Saturday, October 29, 2011

I Like Fall

I think that fall is by far the most beautiful season.  Spring still has the hangover of winter; it is not quite green, and is a little grungy and muddy.  Winter, though beautiful has the challenge of being cold which complicates outdoor activities.
I can't put my arms down!

Summer has nice long days but it has bugs and heat.  When it comes down to it, fall is probably the best season for riding or any activity.  I love the sound of the leaves crunching under my feet or tires.  I like it when a leaf becomes lodged in bottom bracket region of my bike and rubs on the tire creating a sound that reminds me of using a playing card and clothes pin to make motorcycle sounds on my BMX bike as a kid.

Here are some pictures from Sylvan Island, my new favorite location for Forced Family Outings (FFOs).  Though it doesn't provide a ton of mountain biking trails, the random nature of them coupled with the industrial obstacles makes it fun.  It is amazing how nature can reclaim itself.  While "scars" still exist from a steel mill, Sylvan Island still provides a healthy dose of nature.






 

Saturday, October 22, 2011

Why Do I Like to Ride? A Great Question!

There I was lying in a heap, my XL bike frame tangle in my legs, my shoulder throbbing.  My shin was bleeding after being grated across the shifter and brake lever of my handlebars.  Fortunately the steep embankment from the stream bed I was riding through/across prevented me from flying too far.  As I got up and brushed myself off, I asked myself "why do I do this?"  Bicycling causes the following conditions:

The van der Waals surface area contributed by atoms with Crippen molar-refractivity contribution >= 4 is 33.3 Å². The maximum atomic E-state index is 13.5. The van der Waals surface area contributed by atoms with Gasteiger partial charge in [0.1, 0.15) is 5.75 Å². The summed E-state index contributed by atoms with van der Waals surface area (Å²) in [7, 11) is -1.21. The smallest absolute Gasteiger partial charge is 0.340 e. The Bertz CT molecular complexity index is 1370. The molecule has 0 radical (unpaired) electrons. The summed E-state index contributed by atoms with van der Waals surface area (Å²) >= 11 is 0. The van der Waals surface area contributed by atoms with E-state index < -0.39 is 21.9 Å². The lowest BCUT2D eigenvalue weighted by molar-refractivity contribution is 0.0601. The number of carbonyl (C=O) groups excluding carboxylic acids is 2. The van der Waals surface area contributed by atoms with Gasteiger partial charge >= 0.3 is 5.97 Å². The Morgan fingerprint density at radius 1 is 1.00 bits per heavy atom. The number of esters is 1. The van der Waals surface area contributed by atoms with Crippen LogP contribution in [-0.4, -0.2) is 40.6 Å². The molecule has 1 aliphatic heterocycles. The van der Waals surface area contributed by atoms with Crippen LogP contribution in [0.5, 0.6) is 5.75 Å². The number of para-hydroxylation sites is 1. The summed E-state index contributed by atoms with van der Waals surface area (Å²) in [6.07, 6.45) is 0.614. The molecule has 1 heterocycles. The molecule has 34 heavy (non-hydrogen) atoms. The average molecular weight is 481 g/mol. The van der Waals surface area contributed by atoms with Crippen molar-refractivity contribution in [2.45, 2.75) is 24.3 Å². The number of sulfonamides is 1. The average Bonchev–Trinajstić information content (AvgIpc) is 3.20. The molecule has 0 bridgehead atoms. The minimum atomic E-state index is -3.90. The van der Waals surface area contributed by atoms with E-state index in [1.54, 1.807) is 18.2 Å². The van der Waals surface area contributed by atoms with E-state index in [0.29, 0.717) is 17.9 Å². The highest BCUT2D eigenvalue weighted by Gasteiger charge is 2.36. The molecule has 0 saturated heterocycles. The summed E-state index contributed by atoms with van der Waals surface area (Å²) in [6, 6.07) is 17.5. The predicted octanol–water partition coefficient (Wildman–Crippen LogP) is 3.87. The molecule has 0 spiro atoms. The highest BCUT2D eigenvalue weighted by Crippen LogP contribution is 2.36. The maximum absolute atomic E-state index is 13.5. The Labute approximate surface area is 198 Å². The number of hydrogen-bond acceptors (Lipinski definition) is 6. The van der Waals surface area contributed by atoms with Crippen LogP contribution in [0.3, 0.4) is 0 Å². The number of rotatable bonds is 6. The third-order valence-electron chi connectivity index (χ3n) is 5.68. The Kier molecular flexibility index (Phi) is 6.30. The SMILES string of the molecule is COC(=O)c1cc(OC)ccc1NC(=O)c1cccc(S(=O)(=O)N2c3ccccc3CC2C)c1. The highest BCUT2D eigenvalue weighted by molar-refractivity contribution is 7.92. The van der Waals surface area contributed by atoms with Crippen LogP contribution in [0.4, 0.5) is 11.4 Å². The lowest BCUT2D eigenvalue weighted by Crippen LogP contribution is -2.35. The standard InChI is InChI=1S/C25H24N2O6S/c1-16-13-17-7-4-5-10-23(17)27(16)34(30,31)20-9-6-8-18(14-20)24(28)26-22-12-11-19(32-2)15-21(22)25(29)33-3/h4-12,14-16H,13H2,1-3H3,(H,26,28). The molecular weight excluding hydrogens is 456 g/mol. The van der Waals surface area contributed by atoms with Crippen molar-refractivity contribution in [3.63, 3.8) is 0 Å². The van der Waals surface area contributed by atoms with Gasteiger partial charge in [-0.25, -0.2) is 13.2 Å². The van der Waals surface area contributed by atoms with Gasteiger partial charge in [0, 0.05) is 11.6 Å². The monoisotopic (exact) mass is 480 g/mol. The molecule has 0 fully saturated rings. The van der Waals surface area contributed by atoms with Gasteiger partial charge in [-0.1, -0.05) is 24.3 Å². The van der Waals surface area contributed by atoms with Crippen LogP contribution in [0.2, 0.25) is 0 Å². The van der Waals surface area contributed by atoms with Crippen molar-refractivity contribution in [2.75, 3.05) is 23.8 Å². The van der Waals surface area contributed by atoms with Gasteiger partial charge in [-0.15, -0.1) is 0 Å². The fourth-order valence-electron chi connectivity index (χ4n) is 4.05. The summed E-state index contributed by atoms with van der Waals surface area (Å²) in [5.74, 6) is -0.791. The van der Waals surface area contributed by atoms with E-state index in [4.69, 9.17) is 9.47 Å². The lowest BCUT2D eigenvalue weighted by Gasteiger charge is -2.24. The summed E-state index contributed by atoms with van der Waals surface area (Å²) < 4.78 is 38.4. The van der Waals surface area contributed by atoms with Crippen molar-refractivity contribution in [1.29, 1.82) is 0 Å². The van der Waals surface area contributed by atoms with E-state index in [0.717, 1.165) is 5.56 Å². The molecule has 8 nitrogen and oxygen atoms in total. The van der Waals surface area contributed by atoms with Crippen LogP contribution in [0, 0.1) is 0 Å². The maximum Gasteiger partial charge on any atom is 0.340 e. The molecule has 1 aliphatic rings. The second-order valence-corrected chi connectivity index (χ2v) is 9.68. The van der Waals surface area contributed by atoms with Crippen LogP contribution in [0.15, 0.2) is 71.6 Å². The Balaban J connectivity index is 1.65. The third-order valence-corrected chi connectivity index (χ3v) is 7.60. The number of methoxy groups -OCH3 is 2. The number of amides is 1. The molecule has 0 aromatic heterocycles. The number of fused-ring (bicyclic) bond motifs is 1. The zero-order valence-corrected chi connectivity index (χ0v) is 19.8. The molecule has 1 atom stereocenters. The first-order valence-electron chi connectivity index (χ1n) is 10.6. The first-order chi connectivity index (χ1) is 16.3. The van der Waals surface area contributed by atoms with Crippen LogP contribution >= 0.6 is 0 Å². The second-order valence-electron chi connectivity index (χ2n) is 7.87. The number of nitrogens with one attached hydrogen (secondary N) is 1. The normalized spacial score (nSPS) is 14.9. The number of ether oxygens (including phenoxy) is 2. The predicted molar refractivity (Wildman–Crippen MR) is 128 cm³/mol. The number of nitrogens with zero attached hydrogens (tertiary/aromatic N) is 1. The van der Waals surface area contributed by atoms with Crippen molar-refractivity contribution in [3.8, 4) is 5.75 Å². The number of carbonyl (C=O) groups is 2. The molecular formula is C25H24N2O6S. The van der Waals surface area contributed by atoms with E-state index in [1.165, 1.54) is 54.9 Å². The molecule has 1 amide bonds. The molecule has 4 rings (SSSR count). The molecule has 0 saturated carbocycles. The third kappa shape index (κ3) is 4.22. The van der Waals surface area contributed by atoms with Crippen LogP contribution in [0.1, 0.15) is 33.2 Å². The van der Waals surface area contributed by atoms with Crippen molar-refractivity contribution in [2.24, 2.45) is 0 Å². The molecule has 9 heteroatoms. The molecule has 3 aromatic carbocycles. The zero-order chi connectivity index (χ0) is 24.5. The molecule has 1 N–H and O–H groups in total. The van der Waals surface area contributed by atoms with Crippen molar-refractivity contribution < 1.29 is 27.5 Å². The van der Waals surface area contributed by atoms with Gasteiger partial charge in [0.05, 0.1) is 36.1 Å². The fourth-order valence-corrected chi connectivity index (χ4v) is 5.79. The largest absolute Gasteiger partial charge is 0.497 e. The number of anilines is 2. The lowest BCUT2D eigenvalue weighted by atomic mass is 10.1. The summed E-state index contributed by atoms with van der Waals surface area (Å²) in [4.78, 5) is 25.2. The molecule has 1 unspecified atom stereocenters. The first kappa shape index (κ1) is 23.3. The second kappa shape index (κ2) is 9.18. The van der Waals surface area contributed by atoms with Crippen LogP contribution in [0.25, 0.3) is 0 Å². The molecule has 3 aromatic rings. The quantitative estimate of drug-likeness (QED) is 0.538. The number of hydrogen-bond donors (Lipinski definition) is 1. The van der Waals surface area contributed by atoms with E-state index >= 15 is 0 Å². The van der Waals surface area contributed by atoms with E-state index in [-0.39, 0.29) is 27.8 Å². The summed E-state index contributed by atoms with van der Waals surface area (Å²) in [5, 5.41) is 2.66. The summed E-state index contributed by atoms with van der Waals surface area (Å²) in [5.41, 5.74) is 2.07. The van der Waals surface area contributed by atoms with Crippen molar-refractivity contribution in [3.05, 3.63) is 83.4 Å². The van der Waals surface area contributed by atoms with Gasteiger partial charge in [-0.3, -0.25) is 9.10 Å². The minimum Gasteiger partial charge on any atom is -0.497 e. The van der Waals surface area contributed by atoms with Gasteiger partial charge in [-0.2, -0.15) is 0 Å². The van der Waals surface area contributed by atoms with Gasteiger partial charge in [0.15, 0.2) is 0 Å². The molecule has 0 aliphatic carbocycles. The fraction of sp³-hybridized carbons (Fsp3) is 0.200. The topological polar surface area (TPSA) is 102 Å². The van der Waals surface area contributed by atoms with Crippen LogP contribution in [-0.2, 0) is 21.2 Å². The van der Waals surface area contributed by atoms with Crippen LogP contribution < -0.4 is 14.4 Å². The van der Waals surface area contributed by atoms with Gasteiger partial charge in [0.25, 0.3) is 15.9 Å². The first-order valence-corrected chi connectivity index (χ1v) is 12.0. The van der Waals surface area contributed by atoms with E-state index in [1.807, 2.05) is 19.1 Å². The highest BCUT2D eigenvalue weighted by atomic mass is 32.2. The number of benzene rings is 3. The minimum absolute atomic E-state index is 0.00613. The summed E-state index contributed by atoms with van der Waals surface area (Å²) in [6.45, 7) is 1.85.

1.  Sweat
2.  Sore muscles:  During and after rides.  Mainly during the ride.
3.  Fatigue:  Mainly after riding
4.  Sore body:  During and after, especially if there is a crash.
5.  $$$:  I just bent some teeth on what has turned out to be a $100 Shimano XT chain ring trying to clear an old building foundation on Sylvan Island.  I think I will just stay with the middle ring for now.
6.  Sweat

Considering these six conditions, I am not sure why I spend so much time riding or dreaming about riding.  Maybe some day I will figure it out.  In the mean time, I will take some ibuprofen to get rid of the pain from today's outing.    

Thursday, October 20, 2011

Tailwind Century


Based on my amazing performance at the Heartland Century, I decided that the Tailwind Century would be a great idea. You can read about it here. Based on the website it sounded like a fun ride. The ride organizers determine which way the wind is blowing. You put your bike on a truck. You get on a bus. One hundred or so miles later you get off and ride back. In this case we started in Byron, IL. Here is the cue sheet. Please take a look at it and imagine trying to decipher this while pedaling down the highway.

My preperation strategy was the same as before.


1. Ride as much as possible: The Heartland was on 10 September. The Tailwind was 1 October. I did not ride a bike more than about 10 miles during that time period. This ride as much as possible strategy doesn't really work when trying for pain free riding!

2. Get a good set of tires: Used my Gatorskin tires by Continental.